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Akins v. Akins

Court of Appeals of Tennessee, Nashville

July 3, 2019

MARY ALICE AKINS
v.
GRIFF ELLIOTT AKINS

          Session June 5, 2018

          Appeal from the Chancery Court for Wilson County No. 2014-CV-223 Charles K. Smith, Chancellor

         In this appeal, the father sought to revise the permanent parenting plan in order to permit him greater participation in the life of his daughter. The trial court denied the requested revision, finding that the father had failed to prove by a preponderance of the evidence that there had been a material change in circumstances that affected the child's best interest. The father appeals. We affirm the trial court's ruling regarding the permanent parenting plan, but we vacate the award of attorney's fees and costs.

         Tenn. R. App. P. 3 Appeal as of Right; Judgment of the Chancery Court Affirmed in part and Vacated in part; Case Remanded

          James L. Collier, Nashville, Tennessee, for the appellant, Griff Elliott Akins.

          John L. Meadows, Lebanon, Tennessee, for the appellee, Mary Alice Akins.

          John W. McClarty, J., delivered the opinion of the court, in which Frank G. Clement, Jr., P.J., M.S., and Richard H. Dinkins, J., joined.

          OPINION

          JOHN W. MCCLARTY, JUDGE

         I. BACKGROUND

         The Defendant/Petitioner, Griff Elliott Akins ("Father"), and the Plaintiff/Respondent, Mary Alice (Eckel) Akins ("Mother") were divorced in April 2013. They have one child ("the Child") who was born in 2008, and was, at the time of trial, eight years of age. A permanent parenting plan ("the parenting plan") was incorporated with the final divorce decree. It listed Mother as the Primary Residential Parent with 265 days of residential parenting time. Father was awarded supervised parenting time of 100 days, including every other weekend and alternating weeks during the summers. At the time of the divorce, Father suffered from various illnesses, including a bipolar condition and migraine headaches. His health and medication needs affected his parenting ability, which is the reason the parenting plan required Father to have supervised visitation. His time with the Child was to be supervised by Father's mother. Mother was given sole decision making authority regarding the Child's education.

         In the initial request for modification, Father alleged that his health had significantly improved. He noted that his bipolar condition and migraines were under control and that he had discontinued the use of narcotic drugs.[1] Father also asserted increased flexibility in his work schedule, claiming that he "could kind of get off work" when he wanted to attend to any matters for the Child. Additionally, he contended that Mother and the Child had moved closer to his residence.

         On May 6, 2014, the parties entered into an agreement modifying the parenting plan in order to gradually remove Father's supervised visitation.[2] Upon each visit, so many days of supervised visitation were to be removed until none remained. The agreed order provided that "Father's parenting time shall be supervised by his current fiancé, Valerie Wemli, for one hundred twenty days to gradual unsupervised parenting time at the end of one hundred twenty day time period." The order further stated "[t]hat Father's parenting time shall be fully supervised for at least sixty days and then shall gradually become unsupervised with short to longer increments of unsupervised parenting time. That other approved supervisors shall supervise Father's overnight parenting time until Father and his fiancé marry . . . ."[3] Additionally, Father's weekend parenting time was extended from Sunday to Monday, with Father taking the Child to school on Mondays (instead of returning her to Mother on Sundays).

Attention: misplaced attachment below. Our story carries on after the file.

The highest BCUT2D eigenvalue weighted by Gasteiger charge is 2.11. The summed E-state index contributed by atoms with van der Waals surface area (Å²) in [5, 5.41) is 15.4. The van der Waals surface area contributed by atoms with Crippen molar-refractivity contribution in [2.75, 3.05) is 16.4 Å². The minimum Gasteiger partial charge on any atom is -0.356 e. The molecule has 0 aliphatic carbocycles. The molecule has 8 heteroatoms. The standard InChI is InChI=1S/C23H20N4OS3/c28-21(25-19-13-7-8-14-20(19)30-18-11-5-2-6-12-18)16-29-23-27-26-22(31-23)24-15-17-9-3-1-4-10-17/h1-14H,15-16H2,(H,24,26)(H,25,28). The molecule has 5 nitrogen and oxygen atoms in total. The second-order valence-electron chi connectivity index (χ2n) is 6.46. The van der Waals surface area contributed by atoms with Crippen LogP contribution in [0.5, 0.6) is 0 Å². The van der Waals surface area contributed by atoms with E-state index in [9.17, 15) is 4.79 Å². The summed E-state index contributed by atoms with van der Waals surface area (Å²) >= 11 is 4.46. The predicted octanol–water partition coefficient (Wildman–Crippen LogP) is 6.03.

On March 4, 2015, Father filed a Petition to Terminate/Suspend Alimony and a Petition for Contempt. He also filed another Petition to Modify, seeking to increase his time with his daughter because his medical condition had resolved, stepmother and the Child had developed a meaningful relationship, and his working conditions gave him more flexibility in his work schedule and required him to work less hours. By the time of trial, however, Father dropped all of his claims except for his request for co-equal visitation.

         A hearing was held on January 12 and 13, 2017. During Father's testimony, it became apparent that little had truly changed since the June 2014 agreement. The trial court found that Father did not prove by a preponderance of the evidence that there had been a material change of circumstances affecting the Child's best interest since June 5, 2014. The court entered its final order granting Mother's oral motion to dismiss on February 27, 2017. This timely appeal followed.

         II. ISSUES

         Father raises the following issues on appeal:

1. Whether the trial court erred in finding that Father had not met his burden of proof in regard to whether there had been a substantial and material change in circumstances such that ...

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